Spencer: Yep. And so we are, we’re going to talk about that, uh, in just a second, a couple of voices, uh, in the industry, but let’s go ahead and take a look at some of the winners and losers of the March, 2024 core and spam updates. Uh, and so I’m going to just defer all of this data over to Cistrix.

Uh, they always put together a nice list of winners and losers after Google updates. Uh, and so, um, some sites were, yeah, hit, hit pretty hard. So this first one here that we’re looking at biggest domain losses by percentage. Okay. So really just look at the far right hand column, uh, for people that are watching this, you can see that like number one on the list, the biggest percent change.

Is none other than a dash Z dash animals. com AZ animals. com. If people don’t remember, we covered that site. Specifically in this podcast previously, um, you know, that I think it had been hit, uh, before in a previous update. And now it’s apparently hit even harder. Uh, and it, so it’s visibility is down over 80 percent just from this update.

Uh, which is, um, yeah, pretty incredible. I think they’re comparing the dates of something like January to, uh, April, if I’m looking at this, uh, properly. Uh, but basically you can see that, um, you know, you can kind of go down the list here. Uh, grammarist is down 62%. Uh, safetydetectives. com is down 64%.

Outlookindia. com. Yeah, I was waiting 

Jared: for you to bring that up. Ah, I just, 

Spencer: I just noticed that. I was scanning through the list and I was like, Oh, that’s one many, many people may be familiar with. They’re down 50%. They were very well known for the site reputation. Uh, sort of parasite SEO. A lot of people would publish articles on Outlook India and rank really quickly.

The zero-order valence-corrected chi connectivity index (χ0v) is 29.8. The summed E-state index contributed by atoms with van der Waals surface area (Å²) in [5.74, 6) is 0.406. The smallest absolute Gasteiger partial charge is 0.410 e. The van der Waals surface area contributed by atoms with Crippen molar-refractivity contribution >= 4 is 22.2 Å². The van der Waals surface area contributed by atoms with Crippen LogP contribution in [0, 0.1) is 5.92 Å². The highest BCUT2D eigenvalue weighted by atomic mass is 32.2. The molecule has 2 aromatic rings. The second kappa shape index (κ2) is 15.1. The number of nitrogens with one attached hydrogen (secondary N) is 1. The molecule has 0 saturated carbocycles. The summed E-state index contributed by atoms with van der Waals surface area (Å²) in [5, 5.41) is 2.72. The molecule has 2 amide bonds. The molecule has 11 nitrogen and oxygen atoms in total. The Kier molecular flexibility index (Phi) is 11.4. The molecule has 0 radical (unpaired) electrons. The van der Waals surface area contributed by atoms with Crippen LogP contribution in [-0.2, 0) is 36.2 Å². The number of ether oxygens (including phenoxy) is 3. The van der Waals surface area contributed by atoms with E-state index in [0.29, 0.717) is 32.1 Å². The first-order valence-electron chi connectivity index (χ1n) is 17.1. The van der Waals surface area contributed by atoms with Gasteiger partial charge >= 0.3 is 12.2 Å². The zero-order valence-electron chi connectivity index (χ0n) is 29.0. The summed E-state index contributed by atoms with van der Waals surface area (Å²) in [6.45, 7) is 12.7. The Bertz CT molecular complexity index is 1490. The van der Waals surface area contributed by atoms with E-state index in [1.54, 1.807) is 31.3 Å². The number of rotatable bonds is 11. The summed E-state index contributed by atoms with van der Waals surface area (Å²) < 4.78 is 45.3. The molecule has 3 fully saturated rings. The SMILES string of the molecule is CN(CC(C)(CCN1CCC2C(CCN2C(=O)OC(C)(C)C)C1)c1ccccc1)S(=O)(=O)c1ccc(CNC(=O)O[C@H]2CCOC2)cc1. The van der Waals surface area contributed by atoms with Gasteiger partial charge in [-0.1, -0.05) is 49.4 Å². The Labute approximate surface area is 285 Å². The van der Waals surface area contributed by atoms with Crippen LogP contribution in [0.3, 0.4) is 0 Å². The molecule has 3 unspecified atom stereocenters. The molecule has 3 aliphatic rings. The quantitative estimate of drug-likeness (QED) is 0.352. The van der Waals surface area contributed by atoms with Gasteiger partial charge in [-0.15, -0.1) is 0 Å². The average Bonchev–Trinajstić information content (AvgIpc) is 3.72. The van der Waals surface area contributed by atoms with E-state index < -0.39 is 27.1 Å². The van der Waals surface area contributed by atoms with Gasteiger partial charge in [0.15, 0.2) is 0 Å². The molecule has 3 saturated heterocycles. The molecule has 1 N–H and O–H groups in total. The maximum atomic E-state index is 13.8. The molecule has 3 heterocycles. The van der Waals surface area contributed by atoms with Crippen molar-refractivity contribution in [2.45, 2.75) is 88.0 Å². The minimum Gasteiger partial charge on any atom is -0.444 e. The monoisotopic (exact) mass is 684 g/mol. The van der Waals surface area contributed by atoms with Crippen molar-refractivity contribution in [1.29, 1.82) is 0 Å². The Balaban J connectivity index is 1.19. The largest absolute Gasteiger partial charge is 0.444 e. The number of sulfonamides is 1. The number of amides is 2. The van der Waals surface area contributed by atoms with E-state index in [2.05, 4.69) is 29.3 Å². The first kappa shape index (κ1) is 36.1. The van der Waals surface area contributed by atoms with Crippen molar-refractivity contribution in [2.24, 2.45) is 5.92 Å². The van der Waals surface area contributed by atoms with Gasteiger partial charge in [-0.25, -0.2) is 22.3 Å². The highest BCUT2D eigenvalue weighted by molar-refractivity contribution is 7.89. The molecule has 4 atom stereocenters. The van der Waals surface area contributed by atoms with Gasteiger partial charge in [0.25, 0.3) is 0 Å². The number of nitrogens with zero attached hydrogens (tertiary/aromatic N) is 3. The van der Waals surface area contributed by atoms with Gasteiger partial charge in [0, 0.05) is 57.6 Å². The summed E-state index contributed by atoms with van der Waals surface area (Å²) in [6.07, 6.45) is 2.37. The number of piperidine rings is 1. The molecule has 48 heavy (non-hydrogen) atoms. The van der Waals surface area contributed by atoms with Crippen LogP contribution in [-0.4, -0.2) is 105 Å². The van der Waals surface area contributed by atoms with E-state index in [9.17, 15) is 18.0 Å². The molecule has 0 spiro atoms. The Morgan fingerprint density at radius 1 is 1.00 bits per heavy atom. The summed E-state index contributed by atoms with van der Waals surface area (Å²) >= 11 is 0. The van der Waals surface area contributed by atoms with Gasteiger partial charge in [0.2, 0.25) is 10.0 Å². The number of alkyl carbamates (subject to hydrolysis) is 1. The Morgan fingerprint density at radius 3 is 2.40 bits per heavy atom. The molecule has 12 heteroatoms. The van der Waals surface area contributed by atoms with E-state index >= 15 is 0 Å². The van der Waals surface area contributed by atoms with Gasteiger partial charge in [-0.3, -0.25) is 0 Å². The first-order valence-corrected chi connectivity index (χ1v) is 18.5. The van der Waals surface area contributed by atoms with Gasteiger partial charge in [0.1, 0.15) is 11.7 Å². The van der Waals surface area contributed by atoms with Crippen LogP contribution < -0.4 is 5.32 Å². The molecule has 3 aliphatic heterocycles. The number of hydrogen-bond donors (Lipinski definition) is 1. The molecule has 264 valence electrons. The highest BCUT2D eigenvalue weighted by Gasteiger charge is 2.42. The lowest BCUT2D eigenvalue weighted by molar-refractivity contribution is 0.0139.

Gotta think Outlook 

Jared: India might continue to drop with the update that launches on May 5th. 

Spencer: Yeah, most likely, uh, it has, uh, any others that you wanted to look at there? I mean, there, there also is, um, the biggest domain losses by absolute traffic that I also think is kind of interesting to look at here. In a second, but that was the percent loss.

Jared: Yeah. No, you called the one. The Alec India one was the one I wanted to discuss. And then the, the absolute loss, I think that, um, you know, a lot of people might be a little surprised to see some of the health sites in there, you know, some of the very trusted health sites in their Mayo clinic, uh, up in the top 10, their health line as well.

Health line has been losing in a couple updates. Remember the, the darling child of the 2008, um, uh, medic update. Uh, that was kind of. The one we all grabbed onto to talk about has been sliding, not just in this update, but in several recent updates. 

Spencer: Yeah, and then, uh, wikipedia. org, now of course, it’s such a massive site that, you know, if it loses a few million visitors a month, it’s like a blip, right?

Um, but it is up there as well. Merriam webster. com, Indeed. com, Britannica. com. Good. I don’t know, 

Jared: Spencer. What do you think? Microsoft? Do you think that’s a little gamesmanship there? You know, it was like, Hey, we can still press a few buttons in our algorithm. We don’t like what you’re doing with all this AI stuff.

We’ll knock you down. 

Spencer: Direct competitors. That’s right. You know, maybe tweak something here to make sure Microsoft goes down. Uh, good. I there, Jared, 

Jared: uh, I’d say I’m sure they didn’t, but they are embroiled in antitrust lawsuits as we speak. So I guess nothing’s really off limits. And so, so what does this mean?